ERIC Identifier: ED302899
Publication Date: 1988-00-00
Author: Bowers, Bruce C.
Source: ERIC Clearinghouse on Educational Management Eugene OR.

Policy Analysis for School Districts. ERIC Digest Series Number EA30.

In the most general sense the term policy has been used simply as a label for a field of government activity, such as a nation's "foreign policy." At a slightly deeper level policy may be viewed as an expression of overall intentions, a formal authorization to accomplish a certain task, or even as a specific, ongoing program. From the point of view of policy analysis, the analyst is not concerned simply with the formal policy, nor even with the specific decision or decisions that created it. Rather, the analyst views policy as a process, beginning with an issue or set issues to be resolved and culminating in the formation, implementation, and evaluation of a policy intended to resolve the issue (Lindblom 1968).

This ERIC Digest focuses on educational policy analysis at the local school district level. The Digest suggests how school boards can use policy analysis as a tool for policy formation and implementation.


Two mutually exclusive roles have been played by the policy analyst: (l) that of the scholar, who, from the sidelines, analyzes the policy-making process (often retrospectively) with the aim of developing a greater general understanding of that process, that is, the "descriptive" policy analyst; and (2) that of the advisor, who, working with a policymaking body, helps clarify the options and advise the body on the many decisions that must be made as it implements a policy, that is, the "prescriptive" policy analyst (Hogwood and Gunn 1984). It is in this latter role that the policy analyst is of greatest use to a policy-maker, such as a local school board.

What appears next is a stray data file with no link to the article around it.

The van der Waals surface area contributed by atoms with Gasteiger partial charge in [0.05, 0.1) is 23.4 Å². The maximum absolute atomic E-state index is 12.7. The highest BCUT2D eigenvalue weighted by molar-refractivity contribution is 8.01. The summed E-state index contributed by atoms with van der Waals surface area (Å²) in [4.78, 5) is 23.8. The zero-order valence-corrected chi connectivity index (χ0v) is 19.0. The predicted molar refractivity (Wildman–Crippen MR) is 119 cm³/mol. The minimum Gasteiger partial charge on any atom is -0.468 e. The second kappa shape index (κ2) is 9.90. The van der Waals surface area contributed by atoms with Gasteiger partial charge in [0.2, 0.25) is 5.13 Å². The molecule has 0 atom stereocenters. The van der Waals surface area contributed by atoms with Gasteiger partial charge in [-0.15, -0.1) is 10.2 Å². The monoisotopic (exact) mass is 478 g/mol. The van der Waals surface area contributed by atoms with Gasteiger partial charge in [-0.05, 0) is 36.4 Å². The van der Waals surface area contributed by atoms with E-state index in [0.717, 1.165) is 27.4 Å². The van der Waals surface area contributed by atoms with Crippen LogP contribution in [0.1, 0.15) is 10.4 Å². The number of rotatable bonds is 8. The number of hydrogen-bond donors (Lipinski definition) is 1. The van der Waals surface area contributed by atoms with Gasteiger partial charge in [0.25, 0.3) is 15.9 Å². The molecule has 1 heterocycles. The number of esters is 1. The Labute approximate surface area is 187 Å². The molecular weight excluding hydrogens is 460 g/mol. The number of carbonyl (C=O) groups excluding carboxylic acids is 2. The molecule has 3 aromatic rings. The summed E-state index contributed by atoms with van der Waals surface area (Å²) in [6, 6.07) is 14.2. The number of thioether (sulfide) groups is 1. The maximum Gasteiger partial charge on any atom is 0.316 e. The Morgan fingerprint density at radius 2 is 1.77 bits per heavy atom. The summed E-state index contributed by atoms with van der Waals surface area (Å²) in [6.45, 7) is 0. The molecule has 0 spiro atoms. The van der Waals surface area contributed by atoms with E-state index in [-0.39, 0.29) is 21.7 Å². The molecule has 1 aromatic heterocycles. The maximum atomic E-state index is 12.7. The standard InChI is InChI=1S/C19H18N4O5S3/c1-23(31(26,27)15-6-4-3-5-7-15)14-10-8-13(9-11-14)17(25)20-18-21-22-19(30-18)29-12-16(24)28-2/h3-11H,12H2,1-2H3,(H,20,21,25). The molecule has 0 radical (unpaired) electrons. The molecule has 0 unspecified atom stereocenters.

A review of the literature on policy analysis reveals that federal and state issues receive most of the attention. Murphy and Hallinger (1984) suggest that this may be due to the fact that the issues at these larger levels (for example, school finance, discrimination, teacher salaries and benefits) are more susceptible to the collection of quantifiable data. This is not to say that policy analysis may not occur at the local school district level, but, if it does, very little of it has been reported. Because this ERIC Digest is directed primarily toward local school boards, an effort will be made to choose examples from that context.


In some cases the issue has already been identified, as in the case of a mandate from a higher authority (for example, legislatively imposed requirements on educating the handicapped). Often, however, the board is interested in attempting to forecast major issues facing the district in coming year. In the latter situation, the policy analyst may be called upon to carry out a needs analysis, a demand forecast, or some other formal analysis of future trends (see, for example, Mecca and Adams 1985).

An additional task of the policy analyst may involve breaking down a larger issue into subissues, which are often more amenable to resolution through the implementation of specific policies. For example, Bolland and Bolland (1980) posit a hypothetical district in which the issue of concern is the growing drug problem in the schools. The analyst would ask whether this larger issue might not be viewed in at least three different ways: (l) how to keep drugs out of schools, (2) how to alert naive and/or ignorant students of the dangers of drugs, and (3) how to make the school environment less alienating to students who seem most prone to the use of drugs as a means of escape. Each subissue may invite a radically different sort of policy for its resolution.


As an objective observer, the policy analyst may consider options not obvious to the more partisan players in the process. Again referring to the "drug problem" example (Bolland and Bolland 1980), public discussion of the issue may have become polarized to the extent that only "law and order" options have been suggested: suspension/expulsion of offending students, placement of law officers in the schools, locker searches, and so forth. The analyst might suggest a wider range of options that, in addition to the above, could include teacher inservice programs on drug abuse, an assembly series on drugs, or the development of a peer counseling program.